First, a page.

BTW, the CMAJ editorial he mentions is a rational, sound and pragmatic
call for evidence, nothing more, nothing less.

The author also says that MSM is "is generally presenting arguments
that are favourable to maintaining the pharmaceuticals' monopoly on
treatment options". But, he also links to a CTV story that is exactly
the opposite. In fact, CTV STARTED the whole Zamboni bandwagon
rolling. So I guess that MSM outlet missed the Big Pharma handouts.
And I guess the laudatory articles about the treatment in the Globe
and Mail where a MSM glitch too. I would argue that the MSM have been
too soft on this story. Besides, as a former science reporter, I have
no idea how I would be in the pocket of Big Pharma.

This story and this "treatment" would be nowhere without MSM's lack of
critical thinking and boosterism.

This story is so wrong-headed and deeply flawed I am astonished we ran it.

Emailed in from Arlene Hubbard:

Thank you so much for the article on CCSVI treatment and MS vs Big Pharma. I wish more news media would have the courage and determination to take on this most important cause.

My son was diagnosed with MS in Dec.My husband, a neurology director of an fMRI facility in San Diego, and I decided we needed to get involved with the CCSVI movement.  We have been able to get our son tested and treated and now we have hospital IRB approval to conduct a study on CCSVI.  A significant number of those MSers coming for the test and treatment are from Canada. We are doing our part and thank you for doing yours!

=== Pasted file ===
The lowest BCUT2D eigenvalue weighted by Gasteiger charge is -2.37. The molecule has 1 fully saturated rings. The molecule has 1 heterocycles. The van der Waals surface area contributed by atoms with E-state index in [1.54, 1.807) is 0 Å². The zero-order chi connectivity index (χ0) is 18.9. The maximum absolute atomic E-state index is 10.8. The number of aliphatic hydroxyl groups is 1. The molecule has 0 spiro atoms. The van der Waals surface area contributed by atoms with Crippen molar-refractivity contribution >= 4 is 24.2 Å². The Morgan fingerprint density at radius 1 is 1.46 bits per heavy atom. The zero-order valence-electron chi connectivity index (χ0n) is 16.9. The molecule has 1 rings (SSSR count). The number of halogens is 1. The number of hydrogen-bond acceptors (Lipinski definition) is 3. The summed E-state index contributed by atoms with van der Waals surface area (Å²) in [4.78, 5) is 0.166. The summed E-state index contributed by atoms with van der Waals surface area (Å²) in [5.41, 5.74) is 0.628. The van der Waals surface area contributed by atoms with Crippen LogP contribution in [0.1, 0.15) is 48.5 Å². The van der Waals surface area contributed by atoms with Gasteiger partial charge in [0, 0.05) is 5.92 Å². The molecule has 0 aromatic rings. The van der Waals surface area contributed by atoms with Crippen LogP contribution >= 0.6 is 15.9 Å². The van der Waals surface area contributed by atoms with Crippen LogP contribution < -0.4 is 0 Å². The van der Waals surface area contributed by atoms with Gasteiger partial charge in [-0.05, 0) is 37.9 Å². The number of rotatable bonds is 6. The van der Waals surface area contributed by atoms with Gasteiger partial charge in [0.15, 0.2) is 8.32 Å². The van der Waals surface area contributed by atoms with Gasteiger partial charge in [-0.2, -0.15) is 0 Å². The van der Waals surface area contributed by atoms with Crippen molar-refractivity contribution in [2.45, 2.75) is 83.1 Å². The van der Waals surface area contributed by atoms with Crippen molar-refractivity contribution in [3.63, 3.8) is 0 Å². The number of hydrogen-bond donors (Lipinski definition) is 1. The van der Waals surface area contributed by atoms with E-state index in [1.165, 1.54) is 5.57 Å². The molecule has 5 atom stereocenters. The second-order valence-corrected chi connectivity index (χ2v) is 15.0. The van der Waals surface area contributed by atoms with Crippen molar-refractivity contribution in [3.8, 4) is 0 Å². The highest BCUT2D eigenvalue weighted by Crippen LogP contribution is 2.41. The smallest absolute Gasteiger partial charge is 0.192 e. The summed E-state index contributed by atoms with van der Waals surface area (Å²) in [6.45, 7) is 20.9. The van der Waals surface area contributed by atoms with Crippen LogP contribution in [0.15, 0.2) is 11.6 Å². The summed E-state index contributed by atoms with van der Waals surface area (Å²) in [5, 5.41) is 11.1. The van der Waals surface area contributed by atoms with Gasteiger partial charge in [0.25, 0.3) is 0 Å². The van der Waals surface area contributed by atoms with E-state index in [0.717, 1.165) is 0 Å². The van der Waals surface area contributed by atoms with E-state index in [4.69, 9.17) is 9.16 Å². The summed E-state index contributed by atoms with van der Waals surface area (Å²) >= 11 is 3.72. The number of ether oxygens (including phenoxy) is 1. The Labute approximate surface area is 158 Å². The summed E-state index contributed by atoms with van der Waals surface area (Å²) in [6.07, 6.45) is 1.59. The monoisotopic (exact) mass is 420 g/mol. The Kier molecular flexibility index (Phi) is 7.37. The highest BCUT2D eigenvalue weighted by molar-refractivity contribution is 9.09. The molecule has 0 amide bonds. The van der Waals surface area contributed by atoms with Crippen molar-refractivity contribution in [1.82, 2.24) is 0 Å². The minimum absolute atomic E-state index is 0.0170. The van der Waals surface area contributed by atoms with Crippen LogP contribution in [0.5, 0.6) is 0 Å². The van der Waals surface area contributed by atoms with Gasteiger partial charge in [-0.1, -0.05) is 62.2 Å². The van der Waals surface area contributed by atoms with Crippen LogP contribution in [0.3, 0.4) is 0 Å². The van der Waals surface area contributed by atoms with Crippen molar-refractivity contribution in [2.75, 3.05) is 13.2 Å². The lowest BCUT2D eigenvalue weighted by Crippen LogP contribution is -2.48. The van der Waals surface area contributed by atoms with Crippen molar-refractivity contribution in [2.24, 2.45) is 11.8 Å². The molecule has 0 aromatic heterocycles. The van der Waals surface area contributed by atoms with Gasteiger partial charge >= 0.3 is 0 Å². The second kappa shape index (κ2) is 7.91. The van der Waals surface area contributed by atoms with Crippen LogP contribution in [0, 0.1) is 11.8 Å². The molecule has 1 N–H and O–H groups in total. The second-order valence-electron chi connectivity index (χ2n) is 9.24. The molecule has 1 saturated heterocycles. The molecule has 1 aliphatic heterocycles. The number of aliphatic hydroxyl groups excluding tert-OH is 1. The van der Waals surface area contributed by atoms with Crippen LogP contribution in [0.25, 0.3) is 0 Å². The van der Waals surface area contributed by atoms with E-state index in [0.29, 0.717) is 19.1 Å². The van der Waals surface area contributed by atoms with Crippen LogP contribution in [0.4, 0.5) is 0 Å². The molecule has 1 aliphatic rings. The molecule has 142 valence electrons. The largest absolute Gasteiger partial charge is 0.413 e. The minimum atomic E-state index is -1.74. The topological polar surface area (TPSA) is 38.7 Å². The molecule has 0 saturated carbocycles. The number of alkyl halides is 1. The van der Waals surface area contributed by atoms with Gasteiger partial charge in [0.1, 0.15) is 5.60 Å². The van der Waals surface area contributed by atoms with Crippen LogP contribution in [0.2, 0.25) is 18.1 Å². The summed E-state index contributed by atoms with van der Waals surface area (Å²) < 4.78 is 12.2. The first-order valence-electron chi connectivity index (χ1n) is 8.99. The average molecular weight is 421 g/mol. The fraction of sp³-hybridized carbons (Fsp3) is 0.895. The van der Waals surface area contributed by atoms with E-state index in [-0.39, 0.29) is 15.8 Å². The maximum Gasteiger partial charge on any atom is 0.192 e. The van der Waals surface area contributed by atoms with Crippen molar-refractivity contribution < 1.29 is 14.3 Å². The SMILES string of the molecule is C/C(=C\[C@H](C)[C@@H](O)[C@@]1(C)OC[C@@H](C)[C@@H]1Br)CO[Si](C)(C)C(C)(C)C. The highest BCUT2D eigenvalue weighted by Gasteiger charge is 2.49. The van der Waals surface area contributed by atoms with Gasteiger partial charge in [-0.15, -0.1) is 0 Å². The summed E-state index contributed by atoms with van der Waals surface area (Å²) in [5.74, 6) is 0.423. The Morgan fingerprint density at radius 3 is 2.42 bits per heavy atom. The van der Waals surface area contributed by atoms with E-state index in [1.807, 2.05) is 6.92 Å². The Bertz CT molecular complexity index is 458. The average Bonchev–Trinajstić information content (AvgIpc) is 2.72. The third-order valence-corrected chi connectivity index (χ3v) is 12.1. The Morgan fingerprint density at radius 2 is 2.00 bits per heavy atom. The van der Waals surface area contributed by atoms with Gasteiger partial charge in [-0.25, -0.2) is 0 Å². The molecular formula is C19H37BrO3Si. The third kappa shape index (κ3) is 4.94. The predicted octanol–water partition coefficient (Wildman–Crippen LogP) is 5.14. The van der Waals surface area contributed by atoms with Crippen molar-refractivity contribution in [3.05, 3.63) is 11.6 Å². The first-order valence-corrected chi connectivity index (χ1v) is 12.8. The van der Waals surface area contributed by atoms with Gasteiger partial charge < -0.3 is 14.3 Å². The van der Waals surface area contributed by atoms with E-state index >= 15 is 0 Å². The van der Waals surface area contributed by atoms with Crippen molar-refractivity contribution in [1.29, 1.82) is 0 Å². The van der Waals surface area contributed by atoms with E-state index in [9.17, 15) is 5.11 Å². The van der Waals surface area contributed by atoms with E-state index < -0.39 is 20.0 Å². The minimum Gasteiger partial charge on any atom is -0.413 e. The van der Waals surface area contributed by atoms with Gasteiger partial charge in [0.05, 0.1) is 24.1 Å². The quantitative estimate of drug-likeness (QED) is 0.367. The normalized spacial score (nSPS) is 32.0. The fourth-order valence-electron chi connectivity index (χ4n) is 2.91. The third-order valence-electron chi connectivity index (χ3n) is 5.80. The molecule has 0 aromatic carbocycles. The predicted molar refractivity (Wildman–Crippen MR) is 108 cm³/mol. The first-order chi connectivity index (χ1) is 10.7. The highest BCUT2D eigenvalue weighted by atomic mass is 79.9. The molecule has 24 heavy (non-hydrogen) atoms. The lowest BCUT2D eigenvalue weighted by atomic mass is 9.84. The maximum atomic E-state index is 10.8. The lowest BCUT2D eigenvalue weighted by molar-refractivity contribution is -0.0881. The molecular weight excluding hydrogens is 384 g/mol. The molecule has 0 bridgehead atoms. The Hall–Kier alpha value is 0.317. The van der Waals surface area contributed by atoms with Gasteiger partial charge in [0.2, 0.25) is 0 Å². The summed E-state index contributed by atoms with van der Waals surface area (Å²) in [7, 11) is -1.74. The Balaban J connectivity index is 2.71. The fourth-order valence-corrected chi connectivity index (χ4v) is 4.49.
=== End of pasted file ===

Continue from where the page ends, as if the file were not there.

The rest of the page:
To Wayne MacPhail and Cathryn Atkinson who helped post Wayne's response, and to Phillip Lillies author of the article:

I disagree with Wayne's assertion that this article is shoddy - it seems clear that you disagree with performing angioplasty as a treatment for stenosed viens in MS patients. Phillip thinks through his research that it is a viable and positive cost/benefit option to the MS drugs. Phillip's very well and thoughtfully written and documented article is not hyperbolic in my opinion. His points seem very reasonable to me, and your assertion that only 65 patients have been studied so far shows your lack of research in the area of CCSVI. In addition to the 65 patients Zamboni described in his published study, Dr Simka in Poland has viewed over 2000, and the University of Buffalo more than 500, with multiple other trials in progress now. This, in addition to thousands of first hand "non-scientific" videos on youtube of before and after evidence that is being ignored due to the lack of 'scientific method' (a convenient excuse for the old schoolers) in those videos.  Do your own research, and stop waiting for the establishment to put it in front of you. The Buffalo study found more than a 2 to 1 ratio of people with CCSVI and MS (using inferior scanning methods to Zambonis) to people without CCSVI and no MS. That is stastically valid. You conventiently ignore that. You also choose to ignore that Dr. Simka has found well more than 80% of his MS patients have stenosis and a great number of his patient list is easily evident for all to see on youtube.

Old school medical science is well beind the curve of modern technology. Your mind is fully closed on this issue and that is sad and unproductive.